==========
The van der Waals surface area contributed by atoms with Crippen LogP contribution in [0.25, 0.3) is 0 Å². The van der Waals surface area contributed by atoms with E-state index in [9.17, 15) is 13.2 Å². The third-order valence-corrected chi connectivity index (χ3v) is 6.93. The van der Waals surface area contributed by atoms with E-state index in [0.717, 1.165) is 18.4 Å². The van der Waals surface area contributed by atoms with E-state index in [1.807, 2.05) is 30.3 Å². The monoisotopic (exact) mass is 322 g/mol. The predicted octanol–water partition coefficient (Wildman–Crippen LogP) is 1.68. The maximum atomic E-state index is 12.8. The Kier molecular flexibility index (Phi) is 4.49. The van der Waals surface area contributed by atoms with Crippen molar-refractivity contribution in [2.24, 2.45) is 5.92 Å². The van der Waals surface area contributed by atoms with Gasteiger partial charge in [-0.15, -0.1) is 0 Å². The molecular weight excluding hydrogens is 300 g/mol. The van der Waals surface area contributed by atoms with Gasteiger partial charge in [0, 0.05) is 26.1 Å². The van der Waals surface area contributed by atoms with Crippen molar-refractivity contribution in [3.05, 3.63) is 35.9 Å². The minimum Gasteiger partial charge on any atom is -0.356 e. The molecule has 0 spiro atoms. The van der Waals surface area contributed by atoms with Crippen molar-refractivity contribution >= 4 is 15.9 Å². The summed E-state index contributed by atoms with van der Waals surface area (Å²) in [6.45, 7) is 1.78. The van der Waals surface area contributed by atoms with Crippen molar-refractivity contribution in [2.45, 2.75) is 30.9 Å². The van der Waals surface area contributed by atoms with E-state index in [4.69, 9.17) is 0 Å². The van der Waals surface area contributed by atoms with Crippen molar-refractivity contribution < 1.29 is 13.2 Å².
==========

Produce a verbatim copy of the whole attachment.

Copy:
The van der Waals surface area contributed by atoms with Crippen LogP contribution in [0.25, 0.3) is 0 Å². The van der Waals surface area contributed by atoms with E-state index in [9.17, 15) is 13.2 Å². The third-order valence-corrected chi connectivity index (χ3v) is 6.93. The van der Waals surface area contributed by atoms with E-state index in [0.717, 1.165) is 18.4 Å². The van der Waals surface area contributed by atoms with E-state index in [1.807, 2.05) is 30.3 Å². The monoisotopic (exact) mass is 322 g/mol. The predicted octanol–water partition coefficient (Wildman–Crippen LogP) is 1.68. The maximum atomic E-state index is 12.8. The Kier molecular flexibility index (Phi) is 4.49. The van der Waals surface area contributed by atoms with Crippen molar-refractivity contribution in [2.24, 2.45) is 5.92 Å². The van der Waals surface area contributed by atoms with Gasteiger partial charge in [-0.15, -0.1) is 0 Å². The molecular weight excluding hydrogens is 300 g/mol. The van der Waals surface area contributed by atoms with Gasteiger partial charge in [0, 0.05) is 26.1 Å². The van der Waals surface area contributed by atoms with Crippen molar-refractivity contribution in [3.05, 3.63) is 35.9 Å². The minimum Gasteiger partial charge on any atom is -0.356 e. The molecule has 0 spiro atoms. The van der Waals surface area contributed by atoms with Crippen molar-refractivity contribution >= 4 is 15.9 Å². The summed E-state index contributed by atoms with van der Waals surface area (Å²) in [6.45, 7) is 1.78. The van der Waals surface area contributed by atoms with Crippen molar-refractivity contribution in [2.45, 2.75) is 30.9 Å². The van der Waals surface area contributed by atoms with E-state index in [4.69, 9.17) is 0 Å². The van der Waals surface area contributed by atoms with Crippen molar-refractivity contribution < 1.29 is 13.2 Å².